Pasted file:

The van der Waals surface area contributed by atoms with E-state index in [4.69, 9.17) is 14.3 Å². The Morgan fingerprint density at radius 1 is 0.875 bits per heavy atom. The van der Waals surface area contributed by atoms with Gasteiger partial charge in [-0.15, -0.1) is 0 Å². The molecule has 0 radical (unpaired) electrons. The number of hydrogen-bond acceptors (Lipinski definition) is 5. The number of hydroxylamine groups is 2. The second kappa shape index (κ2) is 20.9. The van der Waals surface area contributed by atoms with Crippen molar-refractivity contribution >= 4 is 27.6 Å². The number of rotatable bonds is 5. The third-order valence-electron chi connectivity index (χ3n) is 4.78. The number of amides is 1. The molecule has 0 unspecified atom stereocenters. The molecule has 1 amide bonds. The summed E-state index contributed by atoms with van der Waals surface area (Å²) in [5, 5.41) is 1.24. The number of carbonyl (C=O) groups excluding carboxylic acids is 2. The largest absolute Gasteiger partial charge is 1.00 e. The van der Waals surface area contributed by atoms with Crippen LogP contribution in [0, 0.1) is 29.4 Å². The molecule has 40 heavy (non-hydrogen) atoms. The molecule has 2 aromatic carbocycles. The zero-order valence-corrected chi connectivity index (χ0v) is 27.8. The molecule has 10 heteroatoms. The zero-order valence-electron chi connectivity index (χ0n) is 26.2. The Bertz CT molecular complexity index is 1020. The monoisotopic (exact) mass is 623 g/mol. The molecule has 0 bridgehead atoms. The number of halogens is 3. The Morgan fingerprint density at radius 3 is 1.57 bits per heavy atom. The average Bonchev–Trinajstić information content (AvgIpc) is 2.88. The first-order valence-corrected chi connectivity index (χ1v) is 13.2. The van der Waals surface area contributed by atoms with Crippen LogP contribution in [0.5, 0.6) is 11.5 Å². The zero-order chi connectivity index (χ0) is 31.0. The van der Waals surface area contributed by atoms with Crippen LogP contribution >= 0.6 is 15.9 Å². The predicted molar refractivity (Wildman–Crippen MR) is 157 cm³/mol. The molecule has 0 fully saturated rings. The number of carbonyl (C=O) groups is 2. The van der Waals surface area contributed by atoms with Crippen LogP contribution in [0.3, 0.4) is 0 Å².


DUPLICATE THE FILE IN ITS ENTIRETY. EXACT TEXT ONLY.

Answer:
The van der Waals surface area contributed by atoms with E-state index in [4.69, 9.17) is 14.3 Å². The Morgan fingerprint density at radius 1 is 0.875 bits per heavy atom. The van der Waals surface area contributed by atoms with Gasteiger partial charge in [-0.15, -0.1) is 0 Å². The molecule has 0 radical (unpaired) electrons. The number of hydrogen-bond acceptors (Lipinski definition) is 5. The number of hydroxylamine groups is 2. The second kappa shape index (κ2) is 20.9. The van der Waals surface area contributed by atoms with Crippen molar-refractivity contribution >= 4 is 27.6 Å². The number of rotatable bonds is 5. The third-order valence-electron chi connectivity index (χ3n) is 4.78. The number of amides is 1. The molecule has 0 unspecified atom stereocenters. The molecule has 1 amide bonds. The summed E-state index contributed by atoms with van der Waals surface area (Å²) in [5, 5.41) is 1.24. The number of carbonyl (C=O) groups excluding carboxylic acids is 2. The largest absolute Gasteiger partial charge is 1.00 e. The van der Waals surface area contributed by atoms with Crippen LogP contribution in [0, 0.1) is 29.4 Å². The molecule has 40 heavy (non-hydrogen) atoms. The molecule has 2 aromatic carbocycles. The zero-order valence-corrected chi connectivity index (χ0v) is 27.8. The molecule has 10 heteroatoms. The zero-order valence-electron chi connectivity index (χ0n) is 26.2. The Bertz CT molecular complexity index is 1020. The monoisotopic (exact) mass is 623 g/mol. The molecule has 0 bridgehead atoms. The number of halogens is 3. The Morgan fingerprint density at radius 3 is 1.57 bits per heavy atom. The average Bonchev–Trinajstić information content (AvgIpc) is 2.88. The first-order valence-corrected chi connectivity index (χ1v) is 13.2. The van der Waals surface area contributed by atoms with Crippen LogP contribution in [0.5, 0.6) is 11.5 Å². The zero-order chi connectivity index (χ0) is 31.0. The van der Waals surface area contributed by atoms with Crippen LogP contribution >= 0.6 is 15.9 Å². The predicted molar refractivity (Wildman–Crippen MR) is 157 cm³/mol. The molecule has 0 fully saturated rings. The number of carbonyl (C=O) groups is 2. The van der Waals surface area contributed by atoms with Crippen LogP contribution in [0.3, 0.4) is 0 Å².